U.S. organic standards are ostensibly designed to allow natural substances in organic farming while prohibiting synthetic substances. The National List of Allowed and Prohibited Substances—a component of the organic standards—lists the exceptions to this basic rule.
The United States Department of Agriculture (USDA) oversees the National Organic Program (NOP). The National Organic Standards Board (NOSB)* is designed by law to advise the National Organic Program (NOP) on which substances should be allowed or prohibited**.
NOSB members must use specific criteria when voting, including the need for the substance and its impacts on human health and the environment. In specific cases, the NOSB also votes to allow non-organic versions of a substance if it isn’t available in organic form on a scale large enough to support organic agriculture.
Some synthetic substances are listed as exceptions to the basic rule and are allowed for use in organic agriculture. (For instance, pheromones have long been used as an effective, non-toxic way to “confuse” insects that may otherwise infest organic crops, especially fruit. Likewise, vaccines for animals are important disease prevention tools against many infectious diseases, especially since antibiotic therapy is prohibited in organic livestock.)
The National List also allows certain processing aids, such as baking soda (which the FDA recently reported contains high levels of lead). This substance lightens (or leavens) the dough for organic pancakes, baked goods, and other products.
Non-Organic substances allowed in Food and Products Labeled as “ORGANIC”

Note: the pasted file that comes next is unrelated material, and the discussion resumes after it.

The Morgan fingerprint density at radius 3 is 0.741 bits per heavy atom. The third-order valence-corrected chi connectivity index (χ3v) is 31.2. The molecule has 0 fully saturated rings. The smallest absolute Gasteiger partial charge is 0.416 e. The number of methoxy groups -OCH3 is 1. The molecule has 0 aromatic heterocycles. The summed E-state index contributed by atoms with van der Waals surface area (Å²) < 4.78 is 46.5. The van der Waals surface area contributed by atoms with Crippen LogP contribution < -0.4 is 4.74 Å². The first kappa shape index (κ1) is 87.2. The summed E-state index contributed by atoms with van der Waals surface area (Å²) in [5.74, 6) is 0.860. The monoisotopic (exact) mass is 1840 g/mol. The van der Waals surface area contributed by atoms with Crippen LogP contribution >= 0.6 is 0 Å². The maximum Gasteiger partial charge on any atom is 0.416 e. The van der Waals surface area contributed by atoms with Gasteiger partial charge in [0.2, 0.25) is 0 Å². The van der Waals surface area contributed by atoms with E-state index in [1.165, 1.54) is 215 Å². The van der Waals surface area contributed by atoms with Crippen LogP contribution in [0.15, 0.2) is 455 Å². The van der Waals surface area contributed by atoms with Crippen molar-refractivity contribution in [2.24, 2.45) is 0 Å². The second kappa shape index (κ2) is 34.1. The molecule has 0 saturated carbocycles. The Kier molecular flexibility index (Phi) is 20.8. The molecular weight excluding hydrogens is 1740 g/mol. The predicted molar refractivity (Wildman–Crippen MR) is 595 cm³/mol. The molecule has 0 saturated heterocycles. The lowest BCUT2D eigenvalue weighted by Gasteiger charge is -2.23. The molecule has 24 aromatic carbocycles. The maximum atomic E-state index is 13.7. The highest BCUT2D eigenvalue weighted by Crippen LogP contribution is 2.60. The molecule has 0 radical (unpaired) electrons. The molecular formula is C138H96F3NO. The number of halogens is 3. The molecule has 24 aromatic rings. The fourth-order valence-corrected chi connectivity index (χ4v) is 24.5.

§ 205.605 Nonagricultural (nonorganic) substances allowed as ingredients in or on processed products labeled as “organic” or “made with organic (specified ingredients or food group(s)).”
The following nonagricultural (Non-organic) substances may be used as ingredients in or on processed products labeled as “organic” or “made with organic (specified ingredients or food group(s))” only in accordance with any restrictions specified in this section.
(a) Nonsynthetics allowed:
Acids (Citric – produced by microbial fermentation of carbohydrate substances; and Lactic).
Animal enzymes – (Rennet – animals derived; Catalase – bovine liver; Animal lipase; Pancreatin; Pepsin; and Trypsin).
Attapulgite – as a processing aid in the handling of plant and animal oils.
Calcium sulfate – mined.
Diatomaceous earth – food filtering aid only.
Enzymes – must be derived from edible, nontoxic plants, nonpathogenic fungi, or nonpathogenic bacteria.
Flavors – nonsynthetic flavors may be used when organic flavors are not commercially available. All flavors must be derived from organic or nonsynthetic sources only and must not be produced using synthetic solvents and carrier systems or any artificial preservative.
Gellan gum (CAS # 71010-52-1) – high-acyl form only.
Glucono delta-lactone – production by the oxidation of D-glucose with bromine water is prohibited.
L-Malic acid (CAS # 97-67-6).
Magnesium sulfate, nonsynthetic sources only.
Microorganisms – any food grade bacteria, fungi, and other microorganism.
Nitrogen – oil-free grades.
Oxygen – oil-free grades.
Perlite – for use only as a filter aid in food processing.
Pullulan – for use only in tablets and capsules for dietary supplements labeled “made with organic (specified ingredients or food group(s)).
Tartaric acid – made from grape wine.
Waxes – nonsynthetic (Wood resin).
Yeast – When used as food or a fermentation agent in products labeled as “organic,” yeast must be organic if its end use is for human consumption; nonorganic yeast may be used when organic yeast is not commercially available. Growth on petrochemical substrate and sulfite waste liquor is prohibited. For smoked yeast, nonsynthetic smoke flavoring process must be documented.
(b) Synthetics allowed:
Acidified sodium chlorite – Secondary direct antimicrobial food treatment and indirect food contact surface sanitizing. Acidified with citric acid only.
Activated charcoal (CAS #s 7440-44-0; 64365-11-3) – only from vegetative sources; for use only as a filtering aid.
Ammonium bicarbonate – for use only as a leavening agent.
Ammonium carbonate – for use only as a leavening agent.
Calcium phosphates (monobasic, dibasic, and tribasic).
Cellulose (CAS #9004-34-6) – for use in regenerative casings, powdered cellulose as an anti-caking agent (non-chlorine bleached) and filtering aid. Microcrystalline cellulose is prohibited.